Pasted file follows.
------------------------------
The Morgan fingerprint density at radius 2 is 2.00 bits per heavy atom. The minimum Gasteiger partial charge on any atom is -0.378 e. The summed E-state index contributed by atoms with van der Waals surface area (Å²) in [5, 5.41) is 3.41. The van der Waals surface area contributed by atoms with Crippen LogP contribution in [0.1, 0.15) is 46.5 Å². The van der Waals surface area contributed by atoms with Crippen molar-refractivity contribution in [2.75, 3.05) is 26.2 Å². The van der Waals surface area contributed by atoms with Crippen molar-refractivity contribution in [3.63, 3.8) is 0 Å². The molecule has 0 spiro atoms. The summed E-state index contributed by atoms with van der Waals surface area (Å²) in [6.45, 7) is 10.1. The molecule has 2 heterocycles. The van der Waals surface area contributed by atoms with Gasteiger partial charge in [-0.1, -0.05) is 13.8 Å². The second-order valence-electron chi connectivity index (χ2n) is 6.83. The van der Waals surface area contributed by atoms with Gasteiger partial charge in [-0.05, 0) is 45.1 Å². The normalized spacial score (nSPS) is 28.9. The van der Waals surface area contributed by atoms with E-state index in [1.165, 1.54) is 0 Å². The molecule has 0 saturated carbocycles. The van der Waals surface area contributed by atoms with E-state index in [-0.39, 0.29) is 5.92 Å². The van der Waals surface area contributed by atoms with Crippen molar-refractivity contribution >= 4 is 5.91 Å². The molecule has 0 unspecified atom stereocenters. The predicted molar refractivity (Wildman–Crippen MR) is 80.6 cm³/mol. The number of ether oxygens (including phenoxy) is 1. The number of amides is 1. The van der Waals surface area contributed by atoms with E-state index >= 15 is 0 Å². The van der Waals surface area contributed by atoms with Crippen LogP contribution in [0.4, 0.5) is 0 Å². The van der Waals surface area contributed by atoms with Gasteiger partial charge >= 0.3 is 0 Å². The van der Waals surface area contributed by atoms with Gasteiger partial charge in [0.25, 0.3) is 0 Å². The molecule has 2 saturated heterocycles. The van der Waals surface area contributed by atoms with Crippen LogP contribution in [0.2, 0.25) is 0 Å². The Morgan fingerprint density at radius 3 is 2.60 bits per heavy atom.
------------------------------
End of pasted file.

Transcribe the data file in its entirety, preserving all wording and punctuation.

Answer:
The Morgan fingerprint density at radius 2 is 2.00 bits per heavy atom. The minimum Gasteiger partial charge on any atom is -0.378 e. The summed E-state index contributed by atoms with van der Waals surface area (Å²) in [5, 5.41) is 3.41. The van der Waals surface area contributed by atoms with Crippen LogP contribution in [0.1, 0.15) is 46.5 Å². The van der Waals surface area contributed by atoms with Crippen molar-refractivity contribution in [2.75, 3.05) is 26.2 Å². The van der Waals surface area contributed by atoms with Crippen molar-refractivity contribution in [3.63, 3.8) is 0 Å². The molecule has 0 spiro atoms. The summed E-state index contributed by atoms with van der Waals surface area (Å²) in [6.45, 7) is 10.1. The molecule has 2 heterocycles. The van der Waals surface area contributed by atoms with Gasteiger partial charge in [-0.1, -0.05) is 13.8 Å². The second-order valence-electron chi connectivity index (χ2n) is 6.83. The van der Waals surface area contributed by atoms with Gasteiger partial charge in [-0.05, 0) is 45.1 Å². The normalized spacial score (nSPS) is 28.9. The van der Waals surface area contributed by atoms with E-state index in [1.165, 1.54) is 0 Å². The molecule has 0 saturated carbocycles. The van der Waals surface area contributed by atoms with E-state index in [-0.39, 0.29) is 5.92 Å². The van der Waals surface area contributed by atoms with Crippen molar-refractivity contribution >= 4 is 5.91 Å². The molecule has 0 unspecified atom stereocenters. The predicted molar refractivity (Wildman–Crippen MR) is 80.6 cm³/mol. The number of ether oxygens (including phenoxy) is 1. The number of amides is 1. The van der Waals surface area contributed by atoms with E-state index >= 15 is 0 Å². The van der Waals surface area contributed by atoms with Crippen LogP contribution in [0.4, 0.5) is 0 Å². The van der Waals surface area contributed by atoms with Gasteiger partial charge >= 0.3 is 0 Å². The van der Waals surface area contributed by atoms with Gasteiger partial charge in [0.25, 0.3) is 0 Å². The molecule has 2 saturated heterocycles. The van der Waals surface area contributed by atoms with Crippen LogP contribution in [0.2, 0.25) is 0 Å². The Morgan fingerprint density at radius 3 is 2.60 bits per heavy atom.